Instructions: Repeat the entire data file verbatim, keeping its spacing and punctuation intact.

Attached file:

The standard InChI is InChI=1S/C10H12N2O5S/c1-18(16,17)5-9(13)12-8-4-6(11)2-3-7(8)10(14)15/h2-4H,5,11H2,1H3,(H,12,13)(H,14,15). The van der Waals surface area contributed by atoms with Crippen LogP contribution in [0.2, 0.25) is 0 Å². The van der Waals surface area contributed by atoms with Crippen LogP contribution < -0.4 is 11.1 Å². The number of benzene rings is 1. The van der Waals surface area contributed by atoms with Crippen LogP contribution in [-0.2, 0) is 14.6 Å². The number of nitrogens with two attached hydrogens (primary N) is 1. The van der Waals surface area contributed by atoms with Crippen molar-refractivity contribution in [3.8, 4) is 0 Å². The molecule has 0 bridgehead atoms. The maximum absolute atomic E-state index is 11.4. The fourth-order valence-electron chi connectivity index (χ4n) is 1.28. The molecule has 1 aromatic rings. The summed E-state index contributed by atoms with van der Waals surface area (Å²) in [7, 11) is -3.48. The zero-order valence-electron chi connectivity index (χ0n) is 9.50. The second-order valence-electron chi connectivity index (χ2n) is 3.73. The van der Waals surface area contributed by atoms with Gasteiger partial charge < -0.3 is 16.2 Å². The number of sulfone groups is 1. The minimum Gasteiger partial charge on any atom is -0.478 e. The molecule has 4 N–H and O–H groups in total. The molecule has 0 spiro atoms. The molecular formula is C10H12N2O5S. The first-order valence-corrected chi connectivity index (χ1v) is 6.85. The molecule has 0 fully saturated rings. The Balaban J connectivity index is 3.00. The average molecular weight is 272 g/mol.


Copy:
The standard InChI is InChI=1S/C10H12N2O5S/c1-18(16,17)5-9(13)12-8-4-6(11)2-3-7(8)10(14)15/h2-4H,5,11H2,1H3,(H,12,13)(H,14,15). The van der Waals surface area contributed by atoms with Crippen LogP contribution in [0.2, 0.25) is 0 Å². The van der Waals surface area contributed by atoms with Crippen LogP contribution < -0.4 is 11.1 Å². The number of benzene rings is 1. The van der Waals surface area contributed by atoms with Crippen LogP contribution in [-0.2, 0) is 14.6 Å². The number of nitrogens with two attached hydrogens (primary N) is 1. The van der Waals surface area contributed by atoms with Crippen molar-refractivity contribution in [3.8, 4) is 0 Å². The molecule has 0 bridgehead atoms. The maximum absolute atomic E-state index is 11.4. The fourth-order valence-electron chi connectivity index (χ4n) is 1.28. The molecule has 1 aromatic rings. The summed E-state index contributed by atoms with van der Waals surface area (Å²) in [7, 11) is -3.48. The zero-order valence-electron chi connectivity index (χ0n) is 9.50. The second-order valence-electron chi connectivity index (χ2n) is 3.73. The van der Waals surface area contributed by atoms with Gasteiger partial charge < -0.3 is 16.2 Å². The number of sulfone groups is 1. The minimum Gasteiger partial charge on any atom is -0.478 e. The molecule has 4 N–H and O–H groups in total. The molecule has 0 spiro atoms. The molecular formula is C10H12N2O5S. The first-order valence-corrected chi connectivity index (χ1v) is 6.85. The molecule has 0 fully saturated rings. The Balaban J connectivity index is 3.00. The average molecular weight is 272 g/mol.